New Zealand's largest home loan lender hikes all mortgage rates of 18 months and longer by about +15 bps, following wholesale rate rises

New Zealand's largest home loan lender hikes all mortgage rates of 18 months and longer by about +15 bps, following wholesale rate rises

ANZ has raised most of its fixed mortgage rates, for terms 18 months and longer.

In the same set the bank has raised its two year 'special' as well.

The six month and one year rates are unchanged. ANZ's one year 'special' is still 4.25%.

This change reflects recent fast rises in wholesale swap rates.

At the same time, ANZ has raised its term deposit rates for terms of two years and longer.

In fact, the term deposit rate increases are greater in this update than the mortgage rate rises.

The new ANZ 18 month fixed home loan rate is now 4.99%, a rise of +10 bps.

The new ANZ two year 'special' is now 4.59%, a rise of +14 bps.

The new three year fixed rate is now 5.29%, also a rise of +14 bps.

The new four year rate is 5.45%, a rise of +16 bps.

And the new five year rate is 5.60%, a rise of +15 bps.

Other banks have been recently announcing a few individual rises, avoiding the 'whole rate card' approach ANZ has stayed with.

ANZ's term deposit rate raises are interesting too - mainly because they are larger increases than the mortgage ones. ANZ TD rates have risen +20 to +40 bps for terms two to five years. ANZ now has both its four and five year term deposit rates returning 4% or more.

After these mortgage rate changes which are effective Tuesday, December 20, the bank with the lowest rates is HSBC Premier who are now market leaders for all terms, and are joined at the five year term by both SBS Bank and TSB Bank.

We will have a separate review of ANZ's term deposit rate changes.

See all banks' carded, or advertised, home loan rates here.

A snapshot from the key retail banks is:

below 80% LVR  1 yr  18 mth  2 yrs   3 yrs  4 yrs  5 yrs 
  % % % % % %
4.25 4.99 4.59 5.29 5.45 5.60
ASB 4.29 4.45 4.49 4.79 5.19 5.39
4.29 4.99 4.45 4.65 5.29 5.45
Kiwibank 4.24   4.39 4.75 5.30 5.40
Westpac 4.25 4.95 4.39 4.75 5.29 5.39
4.39 4.45 4.45 4.79 5.29 5.45
HSBC 4.19 4.19 4.19 4.49 4.79 4.99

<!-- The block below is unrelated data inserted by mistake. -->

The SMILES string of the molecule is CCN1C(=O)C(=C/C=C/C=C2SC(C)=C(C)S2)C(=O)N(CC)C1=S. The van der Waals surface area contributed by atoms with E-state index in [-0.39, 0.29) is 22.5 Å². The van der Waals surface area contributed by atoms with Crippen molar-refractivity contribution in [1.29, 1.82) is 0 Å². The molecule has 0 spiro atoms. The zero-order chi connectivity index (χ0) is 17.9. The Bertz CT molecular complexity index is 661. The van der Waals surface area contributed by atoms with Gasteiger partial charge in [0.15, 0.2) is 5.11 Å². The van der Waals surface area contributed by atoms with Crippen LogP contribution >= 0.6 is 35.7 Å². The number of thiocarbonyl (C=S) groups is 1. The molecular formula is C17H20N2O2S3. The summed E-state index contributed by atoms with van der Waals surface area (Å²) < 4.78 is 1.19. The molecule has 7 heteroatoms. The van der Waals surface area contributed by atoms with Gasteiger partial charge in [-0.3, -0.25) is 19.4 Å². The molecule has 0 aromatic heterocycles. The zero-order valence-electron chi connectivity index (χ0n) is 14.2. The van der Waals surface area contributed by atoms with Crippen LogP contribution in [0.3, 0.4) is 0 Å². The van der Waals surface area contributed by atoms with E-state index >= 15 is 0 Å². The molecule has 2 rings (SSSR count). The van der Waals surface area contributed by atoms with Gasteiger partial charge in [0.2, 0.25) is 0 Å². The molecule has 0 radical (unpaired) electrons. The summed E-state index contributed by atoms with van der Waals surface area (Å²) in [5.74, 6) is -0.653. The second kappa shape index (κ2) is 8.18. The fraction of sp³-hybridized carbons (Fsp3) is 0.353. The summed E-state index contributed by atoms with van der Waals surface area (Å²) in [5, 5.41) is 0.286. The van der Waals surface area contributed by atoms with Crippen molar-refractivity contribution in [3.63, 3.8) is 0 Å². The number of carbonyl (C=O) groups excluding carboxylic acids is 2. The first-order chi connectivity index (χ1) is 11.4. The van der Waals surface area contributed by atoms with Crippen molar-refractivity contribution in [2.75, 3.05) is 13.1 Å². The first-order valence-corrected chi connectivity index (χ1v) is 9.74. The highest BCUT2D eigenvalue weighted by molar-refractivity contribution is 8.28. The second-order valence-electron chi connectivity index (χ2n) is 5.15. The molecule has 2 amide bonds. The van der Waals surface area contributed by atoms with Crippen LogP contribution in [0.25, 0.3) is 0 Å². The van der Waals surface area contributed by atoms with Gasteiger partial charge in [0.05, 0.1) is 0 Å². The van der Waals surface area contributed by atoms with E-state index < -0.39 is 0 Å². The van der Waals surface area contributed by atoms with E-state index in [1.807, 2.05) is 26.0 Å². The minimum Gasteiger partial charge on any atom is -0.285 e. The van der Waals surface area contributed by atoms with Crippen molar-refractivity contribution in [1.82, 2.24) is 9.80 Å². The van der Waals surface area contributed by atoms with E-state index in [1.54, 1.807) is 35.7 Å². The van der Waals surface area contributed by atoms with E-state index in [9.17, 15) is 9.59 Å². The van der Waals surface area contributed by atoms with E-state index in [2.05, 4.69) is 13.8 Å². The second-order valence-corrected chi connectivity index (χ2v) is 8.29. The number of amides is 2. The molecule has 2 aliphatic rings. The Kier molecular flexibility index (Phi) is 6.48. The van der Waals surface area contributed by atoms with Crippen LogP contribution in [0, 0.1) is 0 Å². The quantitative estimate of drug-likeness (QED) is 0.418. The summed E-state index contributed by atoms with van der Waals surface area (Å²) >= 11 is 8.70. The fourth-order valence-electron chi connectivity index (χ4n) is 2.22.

HSBC 4.29 4.29 4.29 4.65 4.99 4.99
4.25 4.45 4.49 4.59 4.89 4.99

In addition to the above table, BNZ has a fixed seven year rate of 5.99%.

TSB Bank offers a fixed ten year rate at 5.75%.

We welcome your help to improve our coverage of this issue. Any examples or experiences to relate? Any links to other news, data or research to shed more light on this? Any insight or views on what might happen next or what should happen next? Any errors to correct?

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The kiwi 1yr rate still incorrectly reads 4.19% on this table - they actually increased monday morning. Also you may want to check your Westpac ones as the 2,3 & 5 differ to what their site says.

Thanks for the poke on the KB rate. Updated now. Don't agree on the Westpac ones though. I think we have them correct. If not, can you pls be specific.

When I wrote that comment, I think the WPC rates on that table were different... must have been timing, or delusion :)

ANZ really don't want to lend money at the moment - makes you wonder whats going on behind the scenes. I personally would be a bit scared to deposit money there right now...

I'd be more scared about depositing money on the banks that keep lending and exposing themselves to the property market :)

The Banks raising interest rates is just a smoke screen as they have already done the damage since June when they introduced restrictive Lending practices that have stopped the Unitary Plan moving forward.

Developers and Builders cease their house building projects as they try to seek second tier lending as the Major banks that are Australian owned have no real interest in Lending for much needed housing in Auckland. The banks have also introduced a racist policy, blocking overseas income to new New Zealand citizens.

Cmon its blatantly simple - the cost of "borrowing" money is getting more expensive and for those that continue to say its all a smoke screen by the Banks are completely wrong. Long term bond rates are increasing at an alarming rate, and combined with the "Trump factor" uncertainty, home owners should be prepared for the inevitable increase in 3-5 year interest rates next year, if not before. Unfortunately for some this will prove too much.

Seems banks are still reducing rates on their online savings and bonus accounts. eg Westpacs have just dropped. But some banks are upping the percentage on term deposits. So it looks like they are wanting to lock savers in for longer. That is a bit of a worry.. Guessing that is why a lot of baby boomers with money are taking their money out and buying houses,and some are also buying shares.

Hmmm . . . . .
That 16 basis point increase has just added a $50 per fortnight on the $800,000 loan. No sweat.
The likely 1% some time next year is going to be just over $300 extra a fortnight. Feel lucky . . . . ?

David you have pressed the wrong button

Is it Fake News

To get things into perspective it may be a good idea to have a floating rate column , so when can see when it becomes stupid to fix